Who says they would need a designer (developers write server side code, designer are those who would be making most of the content changes) for every simple change? As I mentioned above, many of my clients maintain their own sites and do so using Expression Web or something like Content Seed and only come back to me when they need complex changes or are ready to change their site's look and feel completely. FWIW, I know folks who do content changes and minor changes for $40-50 an hour. In some parts of the country there are those who do so for $25. My rates on the other hand are something that a mom & pop wouldn't want to pay for content or simple changes I'll grant you that.

    Sorry but you aren't getting any sympathy from me on any of the items mentioned. Yes, it will be fantastic when MS gets their act together on extensibility but even now there are menu add-ons available for a reasonable price ($49-$79) that work inside of EW (not 3 yet but hopefully when the service pack comes out), or other third party tools not integrated directly but easy enough to add using copy/paste like:

    There are many others that are available commercially like Vista Buttons, Sothink and others that provide full support for their products.

    I got started on the web over 15 years ago when I replaced a round robin we had between friends sharing pictures of their kids with a website so folks didn't have to wait months to get the "new" pictures.  That was back on Prodigy Internet's beta program. (Something I am so thankful predates the internet archive.) If you think today's web software is complex, there were no forms processor available back then unless you had very expensive hosting and could write cgi/perl. Today any half way decent host has forms processors or a copy/paste script available in their support area telling you exactly what you need to send forms from sites hosted on their servers. Even with the generators you may have to modify slightly for different hosting companies to comply with their anti spam policies (for instance on godaddy you have to send through a specific server using an account configured in your hosting control panel.) FP forms processing has no anti-spam in it at all which is one reason it has been deprecated.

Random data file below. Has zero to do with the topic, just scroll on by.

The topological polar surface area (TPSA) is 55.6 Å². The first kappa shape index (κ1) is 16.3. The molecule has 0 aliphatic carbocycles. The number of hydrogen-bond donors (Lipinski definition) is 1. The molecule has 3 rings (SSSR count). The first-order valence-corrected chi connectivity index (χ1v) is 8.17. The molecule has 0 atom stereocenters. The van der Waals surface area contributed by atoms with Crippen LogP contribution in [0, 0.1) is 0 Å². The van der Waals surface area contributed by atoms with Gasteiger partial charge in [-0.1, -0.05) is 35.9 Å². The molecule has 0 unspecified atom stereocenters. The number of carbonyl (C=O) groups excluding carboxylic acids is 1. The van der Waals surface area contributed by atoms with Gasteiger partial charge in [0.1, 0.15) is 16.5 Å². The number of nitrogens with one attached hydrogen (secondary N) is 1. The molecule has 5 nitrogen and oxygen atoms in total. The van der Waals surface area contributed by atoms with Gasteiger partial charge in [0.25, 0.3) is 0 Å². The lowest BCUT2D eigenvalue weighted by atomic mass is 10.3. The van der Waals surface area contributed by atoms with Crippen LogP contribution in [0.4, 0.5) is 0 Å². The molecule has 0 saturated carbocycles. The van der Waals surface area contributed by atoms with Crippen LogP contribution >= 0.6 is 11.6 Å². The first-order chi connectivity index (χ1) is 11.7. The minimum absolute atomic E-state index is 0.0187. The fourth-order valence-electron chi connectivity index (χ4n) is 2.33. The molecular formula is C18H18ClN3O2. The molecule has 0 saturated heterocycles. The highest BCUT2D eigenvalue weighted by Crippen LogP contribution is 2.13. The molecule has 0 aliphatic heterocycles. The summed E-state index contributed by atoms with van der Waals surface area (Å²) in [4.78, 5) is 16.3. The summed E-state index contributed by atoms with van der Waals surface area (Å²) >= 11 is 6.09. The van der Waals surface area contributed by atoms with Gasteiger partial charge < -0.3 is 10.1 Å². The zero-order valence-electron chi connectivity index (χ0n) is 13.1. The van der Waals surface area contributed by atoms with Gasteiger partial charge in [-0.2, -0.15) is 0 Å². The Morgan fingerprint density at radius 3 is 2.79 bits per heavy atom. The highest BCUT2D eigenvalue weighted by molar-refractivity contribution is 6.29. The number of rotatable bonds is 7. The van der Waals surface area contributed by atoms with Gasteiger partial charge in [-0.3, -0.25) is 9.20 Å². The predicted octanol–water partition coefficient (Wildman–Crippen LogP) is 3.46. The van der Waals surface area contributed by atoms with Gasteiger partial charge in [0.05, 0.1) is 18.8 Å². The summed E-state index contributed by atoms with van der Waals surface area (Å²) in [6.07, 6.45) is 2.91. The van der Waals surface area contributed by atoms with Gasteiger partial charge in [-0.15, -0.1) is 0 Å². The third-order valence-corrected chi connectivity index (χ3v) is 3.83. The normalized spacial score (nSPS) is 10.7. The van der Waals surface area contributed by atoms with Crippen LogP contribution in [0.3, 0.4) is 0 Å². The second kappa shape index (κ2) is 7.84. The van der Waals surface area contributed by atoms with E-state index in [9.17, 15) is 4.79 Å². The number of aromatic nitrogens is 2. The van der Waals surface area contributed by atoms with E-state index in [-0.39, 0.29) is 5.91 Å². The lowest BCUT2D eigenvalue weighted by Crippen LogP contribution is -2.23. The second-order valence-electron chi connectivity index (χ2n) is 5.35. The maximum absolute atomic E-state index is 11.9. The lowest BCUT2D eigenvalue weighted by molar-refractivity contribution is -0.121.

MS MVP Expression Tutorials & Help http://by-expression.com and online instructor led Expression Classes
    Wednesday, September 16, 2009 2:11 PM

  • I read on another forum that Adobe is working on a product for the FrontPage customers that it seems like Microsoft is abandoning. Now if they can see a market and write code to provide the functionality desired and make it standards compliant then you have to wonder about what is MS thinking? That will be a funny turn of events and if they do it I am sure many people will RUN not walk to buy it. Microsofts poor judgement has created a market for them.

    Bob


    Bob,

    Would you mind telling me what product that is supposed to be? Adobe has "Contribute" but I think Content Seed is both better and cheaper. They also have "InContext" which is a hosted solution for content editing that they haven't announced pricing for yet so I'm hesitant to recommend or implement it. They just acquired BizCatalyst which is one of the best hosted eCommerce applications I've ever seen and may well use in the future. In addition to BizCatalyst they acquired Good Barry which is another content management system, better than Contribute being more full featured but I haven't looked at it in a year though I was impressed with the demos I saw at AdobeMAX last year.

    I have very good relations with Adobe so I generally know what they are working on when it comes to web applications and I can't think of a single Adobe project that would be for "Frontpage" users abandoned by MS. In fact, Adobe dropped ASP.NET applications from CS4 so it doesn't seem to me that they are trying to compete with Microsoft (something I think was a mistake just like you think dropping FP features was a mistake on Microsoft's part.)
    MS MVP Expression Tutorials & Help http://by-expression.com and online instructor led Expression Classes
    Wednesday, September 16, 2009 2:16 PM